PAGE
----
In a competition of confidence, girls from all over Dorchester turn out each year before Dorchester Day in hopes of being crowned Little Miss Dorchester or Young Miss Dorchester.
Out of the 30 girls who competed on May 5 for the coveted titles, Delia O’Toole, 7, of Cedar Grove and MyChalia Sanfilippo, 12, of Ashmont, were crowned Little Miss Dorchester and Young Miss Dorchester, respectively.
This traditional competition is by no means a beauty pageant, coordinator Annissa George said. Each contestant must write a small speech and either read or recite it in front of the audience. The judges look at stage presence, confidence, and the contestants’ responses to questions during the question-and-answer portion, George said.
“Some people are under the presumption that it’s cuteness and who’s the most dressed up and who’s sort of the sweetest girl on stage,” she said. “We had one girl a few years ago who came from a soccer game and just came in her uniform, and I thought that was awesome because that really represented who she was. It’s not Toddlers in Tiaras.”
The judges, community members who are not allowed to be affiliated with the contestants, deliberate in private at the end of the competition. The winner of the Little Miss Dorchester category, which features girls ages seven to nine, receives a bicycle and helmet donated by State Rep. Marty Walsh.
In the Young Miss Dorchester category, featuring girls ages 10 to 12, winners receive an iPod nano donated by Murphy Funeral Home. Both winners also receive a tiara and a sash, and in the case of Little Miss Dorchester, a cape with the names of past winners embroidered on the inside. None of the contestants leave empty-handed, however, as local businesses donate items to be handed out at the end of the contest.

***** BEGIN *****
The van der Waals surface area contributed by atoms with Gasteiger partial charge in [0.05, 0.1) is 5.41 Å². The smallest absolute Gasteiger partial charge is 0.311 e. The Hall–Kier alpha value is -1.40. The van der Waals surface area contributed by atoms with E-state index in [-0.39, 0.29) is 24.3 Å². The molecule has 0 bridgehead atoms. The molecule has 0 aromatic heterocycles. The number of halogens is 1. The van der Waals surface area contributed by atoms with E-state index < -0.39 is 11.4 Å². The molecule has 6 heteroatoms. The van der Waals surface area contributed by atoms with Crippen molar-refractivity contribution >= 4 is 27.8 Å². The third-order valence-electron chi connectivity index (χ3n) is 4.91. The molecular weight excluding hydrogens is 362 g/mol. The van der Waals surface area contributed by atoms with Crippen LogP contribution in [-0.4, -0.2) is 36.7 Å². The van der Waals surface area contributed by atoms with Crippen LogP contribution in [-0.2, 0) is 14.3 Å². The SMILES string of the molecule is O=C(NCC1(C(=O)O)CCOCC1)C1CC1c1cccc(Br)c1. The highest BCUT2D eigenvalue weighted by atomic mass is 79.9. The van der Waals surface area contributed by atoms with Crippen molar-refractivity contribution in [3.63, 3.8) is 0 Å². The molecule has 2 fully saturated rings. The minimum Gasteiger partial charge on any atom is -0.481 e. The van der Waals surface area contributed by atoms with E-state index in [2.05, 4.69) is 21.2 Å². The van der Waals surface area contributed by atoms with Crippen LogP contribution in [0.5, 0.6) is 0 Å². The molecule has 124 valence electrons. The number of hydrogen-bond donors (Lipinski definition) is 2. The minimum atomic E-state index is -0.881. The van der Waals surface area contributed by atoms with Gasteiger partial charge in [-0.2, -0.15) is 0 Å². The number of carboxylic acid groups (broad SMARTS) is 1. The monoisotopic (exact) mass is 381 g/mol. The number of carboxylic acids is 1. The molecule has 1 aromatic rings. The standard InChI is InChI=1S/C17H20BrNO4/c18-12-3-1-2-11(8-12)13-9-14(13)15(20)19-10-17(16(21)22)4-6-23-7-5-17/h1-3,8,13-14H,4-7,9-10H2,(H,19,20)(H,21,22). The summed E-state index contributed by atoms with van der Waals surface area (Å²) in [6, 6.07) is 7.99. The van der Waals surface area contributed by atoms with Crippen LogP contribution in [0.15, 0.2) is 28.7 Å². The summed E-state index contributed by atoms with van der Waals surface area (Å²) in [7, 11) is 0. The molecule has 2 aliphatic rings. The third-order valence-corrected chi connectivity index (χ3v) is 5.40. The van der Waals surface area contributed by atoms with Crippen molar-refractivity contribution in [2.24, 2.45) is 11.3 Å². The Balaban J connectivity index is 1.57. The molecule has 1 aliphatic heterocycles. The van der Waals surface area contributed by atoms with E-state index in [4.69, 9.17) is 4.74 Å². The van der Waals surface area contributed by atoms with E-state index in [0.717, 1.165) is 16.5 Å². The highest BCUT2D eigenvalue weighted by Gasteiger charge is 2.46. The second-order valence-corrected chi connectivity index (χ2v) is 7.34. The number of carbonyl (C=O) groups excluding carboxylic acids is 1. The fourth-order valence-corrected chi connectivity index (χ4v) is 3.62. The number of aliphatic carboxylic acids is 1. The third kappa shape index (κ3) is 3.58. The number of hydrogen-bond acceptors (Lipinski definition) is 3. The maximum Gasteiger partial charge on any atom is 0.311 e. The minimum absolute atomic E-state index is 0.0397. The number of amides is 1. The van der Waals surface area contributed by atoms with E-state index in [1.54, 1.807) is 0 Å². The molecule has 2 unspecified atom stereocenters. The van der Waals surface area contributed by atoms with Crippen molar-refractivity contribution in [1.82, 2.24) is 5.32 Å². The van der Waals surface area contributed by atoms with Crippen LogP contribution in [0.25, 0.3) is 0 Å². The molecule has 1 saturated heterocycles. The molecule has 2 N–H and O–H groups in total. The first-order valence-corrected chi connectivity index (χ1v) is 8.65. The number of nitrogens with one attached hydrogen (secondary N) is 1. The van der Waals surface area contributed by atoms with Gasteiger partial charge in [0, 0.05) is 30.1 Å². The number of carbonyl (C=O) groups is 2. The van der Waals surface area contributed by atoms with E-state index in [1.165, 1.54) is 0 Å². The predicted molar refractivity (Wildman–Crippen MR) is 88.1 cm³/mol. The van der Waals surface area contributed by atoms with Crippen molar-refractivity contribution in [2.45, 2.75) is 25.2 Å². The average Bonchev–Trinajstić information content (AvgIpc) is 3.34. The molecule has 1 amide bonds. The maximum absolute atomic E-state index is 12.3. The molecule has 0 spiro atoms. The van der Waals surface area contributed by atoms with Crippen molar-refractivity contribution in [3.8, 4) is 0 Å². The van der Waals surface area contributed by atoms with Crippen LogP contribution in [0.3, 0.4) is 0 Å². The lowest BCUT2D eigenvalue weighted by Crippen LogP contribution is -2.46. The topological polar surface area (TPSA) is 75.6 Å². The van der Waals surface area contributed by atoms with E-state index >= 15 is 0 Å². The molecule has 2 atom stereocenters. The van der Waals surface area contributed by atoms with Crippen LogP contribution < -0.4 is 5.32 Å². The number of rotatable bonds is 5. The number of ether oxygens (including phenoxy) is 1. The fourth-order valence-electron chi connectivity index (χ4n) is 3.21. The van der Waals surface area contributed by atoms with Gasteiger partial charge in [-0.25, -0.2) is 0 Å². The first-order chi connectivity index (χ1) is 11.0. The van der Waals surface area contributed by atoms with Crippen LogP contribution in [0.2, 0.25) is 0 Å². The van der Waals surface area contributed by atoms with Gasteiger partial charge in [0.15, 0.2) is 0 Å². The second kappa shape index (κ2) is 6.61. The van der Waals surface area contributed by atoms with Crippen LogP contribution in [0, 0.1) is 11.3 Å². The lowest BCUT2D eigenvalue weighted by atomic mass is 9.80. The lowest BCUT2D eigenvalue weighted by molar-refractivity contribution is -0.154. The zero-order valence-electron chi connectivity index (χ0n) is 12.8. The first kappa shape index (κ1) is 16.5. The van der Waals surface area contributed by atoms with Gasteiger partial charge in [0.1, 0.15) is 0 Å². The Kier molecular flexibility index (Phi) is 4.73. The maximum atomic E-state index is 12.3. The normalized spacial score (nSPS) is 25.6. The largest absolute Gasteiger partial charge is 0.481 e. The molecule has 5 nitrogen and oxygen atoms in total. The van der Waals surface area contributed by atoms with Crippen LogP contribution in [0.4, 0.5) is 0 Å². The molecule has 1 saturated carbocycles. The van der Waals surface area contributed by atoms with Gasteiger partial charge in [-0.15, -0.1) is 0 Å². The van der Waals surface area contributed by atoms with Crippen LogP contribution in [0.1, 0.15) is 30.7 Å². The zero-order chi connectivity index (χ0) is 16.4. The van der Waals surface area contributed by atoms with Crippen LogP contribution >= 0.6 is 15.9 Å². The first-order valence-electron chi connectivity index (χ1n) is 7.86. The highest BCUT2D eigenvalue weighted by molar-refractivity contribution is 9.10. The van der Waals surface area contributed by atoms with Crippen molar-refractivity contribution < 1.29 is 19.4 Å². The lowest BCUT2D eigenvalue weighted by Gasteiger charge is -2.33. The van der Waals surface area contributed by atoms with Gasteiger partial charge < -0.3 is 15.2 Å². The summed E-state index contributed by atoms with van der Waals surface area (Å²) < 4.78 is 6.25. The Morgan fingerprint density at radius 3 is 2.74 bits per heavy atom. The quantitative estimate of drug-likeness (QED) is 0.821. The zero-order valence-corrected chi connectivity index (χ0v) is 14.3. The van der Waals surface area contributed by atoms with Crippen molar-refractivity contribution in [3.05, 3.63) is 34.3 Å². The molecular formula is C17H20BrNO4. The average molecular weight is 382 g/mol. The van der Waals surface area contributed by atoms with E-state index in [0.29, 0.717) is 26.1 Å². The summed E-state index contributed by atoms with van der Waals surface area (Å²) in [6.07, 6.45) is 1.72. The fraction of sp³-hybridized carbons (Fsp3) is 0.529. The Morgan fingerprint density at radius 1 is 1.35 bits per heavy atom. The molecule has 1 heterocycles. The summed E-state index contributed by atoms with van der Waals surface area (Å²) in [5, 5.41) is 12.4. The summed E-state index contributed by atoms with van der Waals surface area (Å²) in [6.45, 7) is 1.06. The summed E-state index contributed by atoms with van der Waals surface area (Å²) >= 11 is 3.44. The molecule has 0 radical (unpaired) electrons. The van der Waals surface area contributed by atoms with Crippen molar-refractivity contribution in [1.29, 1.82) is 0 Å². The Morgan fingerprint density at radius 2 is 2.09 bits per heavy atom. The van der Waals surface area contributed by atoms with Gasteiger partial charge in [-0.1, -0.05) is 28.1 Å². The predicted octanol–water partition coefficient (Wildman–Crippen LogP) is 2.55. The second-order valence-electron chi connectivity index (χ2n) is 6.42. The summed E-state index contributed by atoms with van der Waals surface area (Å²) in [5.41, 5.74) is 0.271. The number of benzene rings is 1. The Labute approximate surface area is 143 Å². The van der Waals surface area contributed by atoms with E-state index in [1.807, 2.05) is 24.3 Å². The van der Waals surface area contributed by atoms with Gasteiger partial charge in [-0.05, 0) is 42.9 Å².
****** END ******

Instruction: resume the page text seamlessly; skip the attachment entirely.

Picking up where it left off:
The most rewarding thing for George, she said, is seeing some of the same girls return and grow up year after year.
“I think it attests to how much fun they have and they enjoy the contest,” George said. “How many opportunities do young kids get to speak on stage with a response that they’ve developed and alone? Most adults couldn’t do it.”
Little Miss Dorchester winner Delia O’Toole is a first grader at Neighborhood House Charter School. She enjoys Irish step dancing, playing softball for Cedar Grove' Baseball's T-Ball, and reading.
Delia’s father Stephen O’Toole said Delia was so excited about the Little Miss Dorchester competition that she immediately started picking out outfits and practicing her speech for the big event. At the competition, Delia had to read a speech she prepared answering the question “What is your favorite place in Dorchester?” Delia explained that her favorite area in Dorchester is the Cedar Grove Cemetery, right across the street from her house, where she rides her bike and takes long walks with her family.
She said she especially enjoyed Memorial Day when a parade goes through the cemetery, and she likes that she gets to spend that day with her family and friends. Delia’s father said the victory came as a total surprise to her.
“She didn’t take that cape or crown off for the whole weekend at all,” he said.
O’Toole added that the competition is not a beauty pageant in the least, and it really instilled confidence in Delia.
“She walks down the street now and then, and when someone congratulates her, her face lights up,” he said.
Young Miss Dorchester winner MyChalia Sanfilippo is a sixth grader at Richard J. Murphy School. She enjoys reading, gymnastics and playing volleyball. MyChalia has been doing the contest every year she has been eligible.
“I think it’s just really fun to do,” MyChalia said. “I was really determined on winning.”
Her mother Amy Sanfilippo said MyChalia was a little nervous she would not win because this was her last year of eligibility. She was extremely excited when she was crowned in the end.
In her speech, which answered the question, “What ways can young people improve our community and celebrate the true spirit of Dorchester?”, MyChalia spoke about recycling and “having a nice attitude toward other people.”
“To answer the question, I looked up the meaning of spirit so that I could get a better understanding on how to answer the question,” MyChalia said. “It was much easier to think about.”